On the best days, I’m out the door as the sun rises. Or at least drinking my coffee by then.
This doesn’t happen enough. It’s a small life goal; to see that it happens more.
Today, though, we were out the door early. Heidi, myself, Beckett, Brody and Bob, Heidi’s father who is visiting from South Carolina.
We played disc golf in the park, met my mom, niece and nephew later and ate lunch near Tempe Town Lake, then all spent the afternoon at Feed My Starving Children – creating meal packages of protein, vegetables, soy and rice to be shipped to those in need in the Philippines.
Soon, I’ll pack Beckett up in the car and we’ll head 9 miles south for his baseball game tonight.
With any luck, I’ll be in bed by 9:30. Awake by 6 the next morning and walking shortly after; maybe up “A” Mountain, maybe through South Mountain Park.
It really doesn’t matter where; as long as I’m walking.
Being in the moment.
I like it there.
* * *
Tomorrow, too, we’re having lunch with my friend Carly. Carly, as you may or not recall, was someone we were introduced through from a friend of friend.
She got Guillain-Barre earlier this year, spent over 100 days in the hospital – where she coded, endured feeding tubes, countless secondary viruses – and then faced a long-road to recovery.
Beckett, Brody, Heidi and I would go visit her in the hospital. It was an eye-opening moment for Beckett, to experience the condition he had from the other side of the bed.
The first time Beckett met Carly in the hospital, he proclaimed, “You’re going to walk out of here.”
Tomorrow, she’s going to drive over here, to our house.
It’s pretty amazing.
Her recovery has been inspiring to watch. Even without a serious nerve-degenerating condition, regaining your movement after being more or less bedridden for three months would be a considerable challenge.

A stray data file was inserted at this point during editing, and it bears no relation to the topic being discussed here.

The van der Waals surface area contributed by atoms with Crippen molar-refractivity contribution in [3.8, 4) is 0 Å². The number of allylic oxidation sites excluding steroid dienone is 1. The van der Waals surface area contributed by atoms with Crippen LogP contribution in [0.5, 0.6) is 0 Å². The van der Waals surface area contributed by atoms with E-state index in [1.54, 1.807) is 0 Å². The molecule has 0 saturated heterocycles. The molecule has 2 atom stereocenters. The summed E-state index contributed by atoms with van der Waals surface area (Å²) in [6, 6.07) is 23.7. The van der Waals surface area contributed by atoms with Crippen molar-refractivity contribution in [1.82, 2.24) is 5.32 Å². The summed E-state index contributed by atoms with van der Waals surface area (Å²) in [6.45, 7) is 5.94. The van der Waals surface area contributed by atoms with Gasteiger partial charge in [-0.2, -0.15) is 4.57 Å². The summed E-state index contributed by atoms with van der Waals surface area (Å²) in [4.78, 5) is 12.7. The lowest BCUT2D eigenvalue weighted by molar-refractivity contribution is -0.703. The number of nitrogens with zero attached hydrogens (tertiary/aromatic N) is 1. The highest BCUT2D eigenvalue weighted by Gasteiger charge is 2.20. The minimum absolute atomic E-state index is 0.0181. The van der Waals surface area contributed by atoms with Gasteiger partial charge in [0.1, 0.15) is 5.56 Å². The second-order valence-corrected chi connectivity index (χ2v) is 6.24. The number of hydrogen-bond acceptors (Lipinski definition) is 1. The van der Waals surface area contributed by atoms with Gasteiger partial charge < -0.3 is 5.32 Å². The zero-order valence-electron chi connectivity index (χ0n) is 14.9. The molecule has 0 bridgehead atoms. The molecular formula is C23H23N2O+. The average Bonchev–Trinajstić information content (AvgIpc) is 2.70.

She says we were part of her healing process; but I’ve come to realize she’s also been a significant part of mine.
Recently she gave a speech that she later shared on Facebook. In that speech, she recalled to the group the idea that if you had everybody in a room write down their problems, laid them all out the table and asked people to choose, most people would probably choose to take back their own.
It’s funny that how works; but she chalks it up to a quote she encountered during her hospital stay. It centers on the idea that we get the challenges we get for a reason.
“You have been assigned this mountain to show others it can be moved.”
For me, that’s meant taking responsibility for the things in my life I don’t like.
The solution is mostly an internal one. It’s my job to show others; not someone else.
It seems so simple, like that’s something we should know.
And I have known it at times; and then forgotten it.
But now I know it again.
* * *
I have to run, get Beckett in the car and get on the road. But I don’t want to leave my seat – the TV’s playing softly in the background as Heidi and Brody nap on the couch, dishes are clinking as Beckett scarfs down whatever he can before we leave for his game, and I’m sitting in solitude as the afternoon light shifts across my office.
It’s calming. Nice.
But the baseball diamond calls.